On May 16, 2016 the Colombian government and Revolutionary Armed Forces of Colombia (FARC) jointly announced, that as a component of their forthcoming peace agreement, the rebel group will discharge from its forces all child soldiers under the age of 15 and these children will not face prosecution for acts committed while under FARC control. This encouraging development will finally allow children, threatened with death if defecting from FARC, to return to their families and begin the long process of healing from the trauma imposed upon them.
This is not the first agreement reached by these parties that could provide relief for child soldiers in FARC forces. Last year both sides agreed to the establishment of a Special Jurisdiction for Peace in Colombia, a domestic judicial system tasked with prosecuting those responsible for grave crimes committed during the armed conflict, which could encompass the recruitment and use of child solders. On the international level, the International Criminal Court (ICC) has been conducting a preliminary examination into possible crimes against humanity and war crimes in Colombia that could fall within its jurisdiction. All entities involved in the decades long armed conflict in Colombia have less than stellar records, but the FARC is of particular concern due to the severity and scope of international humanitarian law violations, including the recruitment of children under 15 into its forces and its use of these youth in conflict, conflict, disappearances, killings, sexual violence, and torture. But will FARC members be held accountable for these grave criminal acts? And if so, can former FARC child soldiers provide reliable evidence of these crimes at trial?
If individual FARC commanders are criminally charged, it is likely that former child soldiers conscripted or used by the FARC in combat will be asked to give evidence of crimes they witnessed. These children are in a unique position to speak of criminal acts that few, if anyone, unaffiliated with the rebel group would know. However, because of their unique cognitive and psychological composition, former child soldiers are rendered particularly vulnerable when asked to reflect on traumatic events in their past. Experience has shown that improperly obtained testimony can trigger behavioral and psychological symptoms, causing new trauma and hindering accuracy of evidence provided.
One illustration of the difficulties former child soldier witnesses face in a criminal trial is the situation of Dieumerci, a witness in his late teens who testified at the International Criminal Court against the Union of Congolese Patriots (UPC) founder, Thomas Lubanga Dylio. When he first gave evidence of being forcibly recruited at the age of eleven into the UPC, the accused was in Dieumerci’s direct line of vision. After testifying, Dieumerci claimed that his statement was false and that he had been coached on what to tell the court. A short time later he admitted that his testimony in court was, in fact, truthful. He returned as a witness after courtroom accommodations had been made. A screen blocked his view to Lubanga, unnecessary observers in the courtroom were removed, and he was allowed to tell his story without interruption, among other procedural adjustments. Back on the stand, he continued with his original, reliable testimony. These modifications reduced the aggression and discomfort that Dieumerci had previously experienced. When asked what he was feeling the day of his first appearance in court, he stated, “A lot of things went through my mind. I got angry and I wasn’t able [to testify].”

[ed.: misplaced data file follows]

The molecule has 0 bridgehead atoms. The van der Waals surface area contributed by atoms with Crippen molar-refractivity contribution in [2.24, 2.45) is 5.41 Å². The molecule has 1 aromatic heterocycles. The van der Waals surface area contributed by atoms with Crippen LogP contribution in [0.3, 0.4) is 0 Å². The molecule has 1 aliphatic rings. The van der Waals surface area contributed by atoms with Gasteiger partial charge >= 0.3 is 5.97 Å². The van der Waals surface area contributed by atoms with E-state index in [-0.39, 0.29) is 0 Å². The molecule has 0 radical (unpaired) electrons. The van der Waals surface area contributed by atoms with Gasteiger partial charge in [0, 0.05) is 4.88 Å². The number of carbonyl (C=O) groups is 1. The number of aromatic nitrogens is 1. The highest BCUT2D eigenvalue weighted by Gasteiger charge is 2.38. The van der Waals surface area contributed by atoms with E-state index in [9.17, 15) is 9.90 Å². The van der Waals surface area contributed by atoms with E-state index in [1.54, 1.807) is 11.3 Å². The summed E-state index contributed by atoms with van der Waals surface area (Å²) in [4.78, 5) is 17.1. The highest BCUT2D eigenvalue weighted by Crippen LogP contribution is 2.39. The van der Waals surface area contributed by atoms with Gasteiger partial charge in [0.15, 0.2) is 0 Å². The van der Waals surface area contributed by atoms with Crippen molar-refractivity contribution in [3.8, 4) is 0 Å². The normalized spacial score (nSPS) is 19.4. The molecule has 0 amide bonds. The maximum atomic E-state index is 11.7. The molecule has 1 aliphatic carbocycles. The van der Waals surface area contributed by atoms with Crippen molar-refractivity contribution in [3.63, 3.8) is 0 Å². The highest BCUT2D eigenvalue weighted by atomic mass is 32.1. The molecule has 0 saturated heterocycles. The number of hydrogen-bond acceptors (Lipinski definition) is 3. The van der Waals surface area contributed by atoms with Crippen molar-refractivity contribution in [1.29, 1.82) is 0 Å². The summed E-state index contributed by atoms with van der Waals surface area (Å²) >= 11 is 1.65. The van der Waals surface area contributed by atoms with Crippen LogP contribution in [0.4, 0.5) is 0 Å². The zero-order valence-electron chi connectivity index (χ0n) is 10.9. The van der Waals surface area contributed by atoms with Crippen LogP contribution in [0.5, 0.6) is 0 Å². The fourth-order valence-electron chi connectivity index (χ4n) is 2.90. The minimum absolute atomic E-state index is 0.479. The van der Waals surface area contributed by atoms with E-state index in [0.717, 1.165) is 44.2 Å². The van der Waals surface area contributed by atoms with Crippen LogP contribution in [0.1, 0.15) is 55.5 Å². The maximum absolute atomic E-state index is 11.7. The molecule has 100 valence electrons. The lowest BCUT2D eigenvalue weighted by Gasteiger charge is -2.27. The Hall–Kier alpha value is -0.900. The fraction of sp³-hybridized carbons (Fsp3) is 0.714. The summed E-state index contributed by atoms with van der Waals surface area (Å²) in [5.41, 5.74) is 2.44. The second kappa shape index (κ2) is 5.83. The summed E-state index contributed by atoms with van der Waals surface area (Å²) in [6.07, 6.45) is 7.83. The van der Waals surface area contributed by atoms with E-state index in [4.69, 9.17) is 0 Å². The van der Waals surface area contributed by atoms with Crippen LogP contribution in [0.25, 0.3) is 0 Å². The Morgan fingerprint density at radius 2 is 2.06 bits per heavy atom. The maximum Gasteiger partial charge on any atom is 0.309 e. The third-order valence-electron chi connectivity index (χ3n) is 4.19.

Dieumerci’s actions are not surprising given the age-related biological composition, and trauma-based disorders and behaviors former child soldiers frequently endure, including anxiety and aggression, manifesting themselves in the form of impaired decision making. The initial oversight in providing sufficient protective measures for Dieumerci as a witness resulted in false testimony that could have been avoided had his psychological needs been assessed in advance of giving evidence. As the use of child soldiers becomes ever more prevalent and these youth are called on to give testimony of atrocity crimes, courts must accommodate the needs of this group to ensure accurate evidence against an an alleged perpetrator.
Children and adults are fundamentally different in how they process information and make decisions, in part due to distinctions in cognitive development. Juveniles as a group are generally neurologically immature, affecting functioning and processing capabilities. The prefrontal cortex, the last region of the brain to develop, is responsible for decision making, controlling impulsive behavior and allowing for rational assessment before executing, planning, and evaluating consequences of action. Hence, these are among the last skills that youth master, often into the early 20s. This biological status of children can have a profound impact on his or her ability to process information, including while testifying and particularly in unfamiliar and stressful situations.